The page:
What’s the most important tool a writer has?
If you said paper, pen, or your imagination… you’re wrong. Travel writer and humorist, Stan Sinberg, reveals the answer below.
Director, Great Escape Publishing
The One Simple Tool Every Writer Should Use More Often
by Stan Sinberg
The most useful writing advice I ever received from any course came on the first day of the first writing class I ever took. Old, white-haired Mr. Stark bounded into the college classroom, and without even introducing himself, asked, “What’s the most important tool a writer has?”
We students looked around, a little perplexed. Finally someone put up his hand.
“A pen?” (This was before computers)
“No. Not a pen. You could use a typewriter.”
“Paper?” someone else volunteered.
“No! ” Mr Stark bellowed. “Paper’s important, but not number one.”
“A good imagination?” a third student offered, taking a different tack.
“Plenty of successful writers lack imagination,” Mr. Stark replied, with a hint of disdain.
Then, suddenly lurching to his right, he swooped up a nearby trashcan.
“This!” He thundered. “This is the most important tool a writer has!”
Mr. Stark, of course, was teaching us about the absolute necessity of rewriting.
People tend to think of writers as having one job. But they really have two. I divvy it up this way: in my writing job I pour all my creativity and story-telling skills and wit down onto the page. Then “I” swivel completely around in my chair and return as a crusty, squinty-eyed editor wearing a little poker visor. At which point I look at the thing I just wrote, and harrumph, “Ok, what did that lunkhead Sinberg give me this time?”
What I accomplish by pretending to be someone other than the author is I lose my investment in preserving my immortal words. Instead of asking “What can I leave in?” I attack it, demanding “What can I take out?”
There’s no “right” way to edit. I once met a book writer who wouldn’t move on to the next page until he had perfectly edited the one he was working on. I would never, ever edit that way, because it would interrupt my creative flow, but also because what happens later in the manuscript usually forces me to go back and make changes, anyway. But that was his method, and it worked for him.
Here are a couple other suggestions you might try:
1) Keep asking yourself: Does this serve my angle?
I recently saw a documentary, shot in Cuba, about Afro-Cuban music. The director/narrator prefaced the film by telling us that his film crews had spent months traveling to every nook and cranny of Cuba to record bands in clubs, on the streets, and in private homes. So it was pretty much of a shock when the movie started and – there was hardly any music!
A band would play eight bars, and then the narrator would talk over the band, explaining the history of the music, or the social conditions that caused it.
He went on about the US embargo of Cuba and how unfair it was. The film-maker couldn’t resist throwing in some history about Che Guevara, as well as some of Cuba’s scenic wonders. All of which may have been interesting in its own right, but got in the way of hearing the music!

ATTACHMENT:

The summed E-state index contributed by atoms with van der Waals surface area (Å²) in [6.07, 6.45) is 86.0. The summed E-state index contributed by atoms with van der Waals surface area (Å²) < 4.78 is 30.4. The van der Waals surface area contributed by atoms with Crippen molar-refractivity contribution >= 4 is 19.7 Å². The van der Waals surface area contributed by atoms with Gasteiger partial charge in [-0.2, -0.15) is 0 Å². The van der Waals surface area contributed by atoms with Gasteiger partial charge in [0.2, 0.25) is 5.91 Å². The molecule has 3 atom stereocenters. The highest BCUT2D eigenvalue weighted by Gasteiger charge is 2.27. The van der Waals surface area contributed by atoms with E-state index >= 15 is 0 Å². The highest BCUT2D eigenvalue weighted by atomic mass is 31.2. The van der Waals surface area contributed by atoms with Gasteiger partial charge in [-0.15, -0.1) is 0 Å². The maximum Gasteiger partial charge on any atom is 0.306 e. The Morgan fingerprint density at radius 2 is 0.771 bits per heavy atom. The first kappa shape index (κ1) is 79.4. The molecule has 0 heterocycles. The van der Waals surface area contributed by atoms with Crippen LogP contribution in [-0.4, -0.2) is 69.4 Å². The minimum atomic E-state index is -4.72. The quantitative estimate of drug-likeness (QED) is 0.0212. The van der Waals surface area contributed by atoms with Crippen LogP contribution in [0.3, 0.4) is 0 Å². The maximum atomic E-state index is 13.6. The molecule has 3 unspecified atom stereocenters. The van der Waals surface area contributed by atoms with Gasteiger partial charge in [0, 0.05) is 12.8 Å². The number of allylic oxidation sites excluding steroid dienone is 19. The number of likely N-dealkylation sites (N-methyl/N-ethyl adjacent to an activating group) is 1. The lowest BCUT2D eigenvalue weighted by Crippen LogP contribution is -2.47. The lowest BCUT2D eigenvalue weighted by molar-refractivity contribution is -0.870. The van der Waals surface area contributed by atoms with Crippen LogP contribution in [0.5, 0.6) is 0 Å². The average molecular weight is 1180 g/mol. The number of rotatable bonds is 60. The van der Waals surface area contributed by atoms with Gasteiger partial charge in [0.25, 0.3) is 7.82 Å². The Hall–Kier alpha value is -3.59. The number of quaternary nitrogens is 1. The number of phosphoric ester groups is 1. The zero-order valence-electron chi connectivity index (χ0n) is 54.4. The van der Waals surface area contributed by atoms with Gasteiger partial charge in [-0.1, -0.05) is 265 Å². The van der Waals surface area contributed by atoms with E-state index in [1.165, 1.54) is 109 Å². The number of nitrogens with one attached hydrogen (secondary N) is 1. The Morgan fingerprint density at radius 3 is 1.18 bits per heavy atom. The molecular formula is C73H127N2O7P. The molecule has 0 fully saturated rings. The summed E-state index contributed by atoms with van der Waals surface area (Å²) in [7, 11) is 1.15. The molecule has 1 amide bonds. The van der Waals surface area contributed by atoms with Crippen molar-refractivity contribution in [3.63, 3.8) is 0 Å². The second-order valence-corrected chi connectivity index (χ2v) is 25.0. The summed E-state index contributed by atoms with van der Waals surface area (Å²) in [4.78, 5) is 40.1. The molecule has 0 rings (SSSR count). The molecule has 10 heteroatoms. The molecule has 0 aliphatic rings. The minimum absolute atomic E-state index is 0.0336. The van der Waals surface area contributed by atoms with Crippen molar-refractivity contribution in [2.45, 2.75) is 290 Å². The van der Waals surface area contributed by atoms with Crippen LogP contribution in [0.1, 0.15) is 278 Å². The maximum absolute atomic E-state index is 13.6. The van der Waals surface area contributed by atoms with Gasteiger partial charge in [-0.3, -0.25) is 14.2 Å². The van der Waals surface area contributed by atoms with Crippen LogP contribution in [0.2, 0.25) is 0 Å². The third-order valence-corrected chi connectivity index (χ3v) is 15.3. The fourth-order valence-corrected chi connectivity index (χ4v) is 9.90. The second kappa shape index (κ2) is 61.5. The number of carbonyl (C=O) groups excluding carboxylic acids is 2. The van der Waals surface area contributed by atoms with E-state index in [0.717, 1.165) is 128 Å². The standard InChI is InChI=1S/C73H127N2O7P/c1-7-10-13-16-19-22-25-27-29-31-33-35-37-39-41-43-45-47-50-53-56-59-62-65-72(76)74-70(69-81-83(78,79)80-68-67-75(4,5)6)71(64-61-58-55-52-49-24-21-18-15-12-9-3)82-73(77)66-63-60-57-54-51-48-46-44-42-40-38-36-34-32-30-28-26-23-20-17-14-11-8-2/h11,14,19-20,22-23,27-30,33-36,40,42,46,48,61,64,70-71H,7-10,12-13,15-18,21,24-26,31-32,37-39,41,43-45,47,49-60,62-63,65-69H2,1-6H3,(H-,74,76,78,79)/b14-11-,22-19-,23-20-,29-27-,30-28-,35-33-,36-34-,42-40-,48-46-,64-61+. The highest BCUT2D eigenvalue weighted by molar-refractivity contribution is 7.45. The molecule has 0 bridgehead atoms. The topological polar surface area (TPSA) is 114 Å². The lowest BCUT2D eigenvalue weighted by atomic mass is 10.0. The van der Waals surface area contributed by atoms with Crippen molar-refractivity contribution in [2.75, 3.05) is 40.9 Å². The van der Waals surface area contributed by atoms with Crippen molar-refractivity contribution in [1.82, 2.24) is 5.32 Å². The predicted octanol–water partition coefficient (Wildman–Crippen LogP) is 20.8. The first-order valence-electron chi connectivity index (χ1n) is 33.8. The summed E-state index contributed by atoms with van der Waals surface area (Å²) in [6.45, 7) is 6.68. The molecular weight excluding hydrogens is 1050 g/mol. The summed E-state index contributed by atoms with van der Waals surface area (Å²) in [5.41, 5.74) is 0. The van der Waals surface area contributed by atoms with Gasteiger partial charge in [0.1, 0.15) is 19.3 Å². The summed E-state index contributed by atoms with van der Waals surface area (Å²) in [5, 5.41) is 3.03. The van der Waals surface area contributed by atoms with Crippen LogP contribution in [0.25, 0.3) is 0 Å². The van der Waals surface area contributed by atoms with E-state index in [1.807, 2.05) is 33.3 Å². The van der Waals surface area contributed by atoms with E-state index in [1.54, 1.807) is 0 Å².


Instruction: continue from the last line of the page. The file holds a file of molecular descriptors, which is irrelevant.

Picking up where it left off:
The filmmaker failed to ask himself the most basic of questions: What’s my piece about? What’s my angle?”
My point here is this: It’s tempting to want to say “everything” in one piece, but it makes your work unfocussed, and ultimately, about nothing. If you’re writing about “Great Beaches in Cancun,” don’t go off on a long tangent about the stranger you met there who told you a story about walking around the world.
If something fascinating you wrote doesn’t support the premise or angle, take it out. Save it. Use it as a sidebar, perhaps. There’s always another article to put it in.
2) When you get your piece nice and tight, chop it by one-third.
By that, I don’t mean lopping off the bottom 33%. I mean go through it and look for ways to say something in 10 words instead of 15. Avoid hitting the reader over the head with your main concept, or saying the same thing three different ways. Ask yourself “What can I lose?”
Years ago, as a freelance columnist, I routinely wrote 750-word columns. Then a newspaper hired me to write a humor column 3 times a week, to a length of 600 words. At first, this was agony. I didn’t want to lose any of my (I thought) incredibly good points, nor did I want to sacrifice any of my jokes. So I wrote 750 words and whittled and tightened until I was down to 600. After a couple months I was quite comfortable writing to this shorter length, and I had to admit, the columns were much snappier, and hadn’t lost anything.
Your homework for this weekend: Write a travel article about something in your own hometown. It can be a local festival (May 1st is a holiday in some countries and both Mother’s Day and Memorial Day are coming up in the States)… a round-up of the best local restaurants or B&Bs… or even a side trip article between 500 and 1,500 words. Save it. Then, open it in a different file, and chop it by a third.
When you’re finished, read the two and see if you want to go back and use the longer one. I bet you won’t.
These days, the trashcan icon is the most important writing tool you have.
[Editor’s Note: Learn more about opportunities to profit from your travels (and even from your own home) in our free online newsletter The Right Way to Travel.]